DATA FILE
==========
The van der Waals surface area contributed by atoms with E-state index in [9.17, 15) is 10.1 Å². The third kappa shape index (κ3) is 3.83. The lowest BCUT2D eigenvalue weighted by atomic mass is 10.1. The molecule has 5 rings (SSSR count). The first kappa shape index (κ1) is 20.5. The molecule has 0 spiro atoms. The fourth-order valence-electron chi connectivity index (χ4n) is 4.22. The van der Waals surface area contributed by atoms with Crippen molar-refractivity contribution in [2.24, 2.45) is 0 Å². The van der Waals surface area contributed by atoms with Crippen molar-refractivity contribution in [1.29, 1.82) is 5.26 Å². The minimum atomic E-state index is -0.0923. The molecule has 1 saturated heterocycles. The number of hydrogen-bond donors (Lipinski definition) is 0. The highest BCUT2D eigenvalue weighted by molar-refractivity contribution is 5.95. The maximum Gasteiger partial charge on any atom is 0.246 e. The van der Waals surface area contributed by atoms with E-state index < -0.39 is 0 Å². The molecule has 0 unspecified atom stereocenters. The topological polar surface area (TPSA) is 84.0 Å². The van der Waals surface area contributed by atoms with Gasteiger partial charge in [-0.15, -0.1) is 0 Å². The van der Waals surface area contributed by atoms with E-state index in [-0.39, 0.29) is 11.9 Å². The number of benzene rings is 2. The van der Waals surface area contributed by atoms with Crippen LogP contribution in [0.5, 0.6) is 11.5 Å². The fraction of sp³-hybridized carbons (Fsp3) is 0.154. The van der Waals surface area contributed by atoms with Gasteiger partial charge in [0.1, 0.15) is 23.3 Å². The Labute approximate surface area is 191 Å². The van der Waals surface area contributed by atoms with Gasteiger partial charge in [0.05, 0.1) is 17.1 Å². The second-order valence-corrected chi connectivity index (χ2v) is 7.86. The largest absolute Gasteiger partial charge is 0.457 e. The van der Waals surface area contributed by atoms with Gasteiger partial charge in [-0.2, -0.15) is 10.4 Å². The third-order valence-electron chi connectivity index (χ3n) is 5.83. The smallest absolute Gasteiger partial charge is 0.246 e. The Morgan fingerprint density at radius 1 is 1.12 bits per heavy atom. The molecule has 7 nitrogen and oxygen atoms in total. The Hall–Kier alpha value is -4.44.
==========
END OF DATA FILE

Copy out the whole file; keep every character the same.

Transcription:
The van der Waals surface area contributed by atoms with E-state index in [9.17, 15) is 10.1 Å². The third kappa shape index (κ3) is 3.83. The lowest BCUT2D eigenvalue weighted by atomic mass is 10.1. The molecule has 5 rings (SSSR count). The first kappa shape index (κ1) is 20.5. The molecule has 0 spiro atoms. The fourth-order valence-electron chi connectivity index (χ4n) is 4.22. The van der Waals surface area contributed by atoms with Crippen molar-refractivity contribution in [2.24, 2.45) is 0 Å². The van der Waals surface area contributed by atoms with Crippen molar-refractivity contribution in [1.29, 1.82) is 5.26 Å². The minimum atomic E-state index is -0.0923. The molecule has 1 saturated heterocycles. The number of hydrogen-bond donors (Lipinski definition) is 0. The highest BCUT2D eigenvalue weighted by molar-refractivity contribution is 5.95. The maximum Gasteiger partial charge on any atom is 0.246 e. The van der Waals surface area contributed by atoms with E-state index < -0.39 is 0 Å². The molecule has 0 unspecified atom stereocenters. The topological polar surface area (TPSA) is 84.0 Å². The van der Waals surface area contributed by atoms with Gasteiger partial charge in [-0.15, -0.1) is 0 Å². The van der Waals surface area contributed by atoms with E-state index in [-0.39, 0.29) is 11.9 Å². The number of benzene rings is 2. The van der Waals surface area contributed by atoms with Crippen LogP contribution in [0.5, 0.6) is 11.5 Å². The fraction of sp³-hybridized carbons (Fsp3) is 0.154. The van der Waals surface area contributed by atoms with Gasteiger partial charge in [0.1, 0.15) is 23.3 Å². The Labute approximate surface area is 191 Å². The van der Waals surface area contributed by atoms with Gasteiger partial charge in [0.05, 0.1) is 17.1 Å². The second-order valence-corrected chi connectivity index (χ2v) is 7.86. The largest absolute Gasteiger partial charge is 0.457 e. The van der Waals surface area contributed by atoms with Gasteiger partial charge in [-0.2, -0.15) is 10.4 Å². The third-order valence-electron chi connectivity index (χ3n) is 5.83. The smallest absolute Gasteiger partial charge is 0.246 e. The Morgan fingerprint density at radius 1 is 1.12 bits per heavy atom. The molecule has 7 nitrogen and oxygen atoms in total. The Hall–Kier alpha value is -4.44.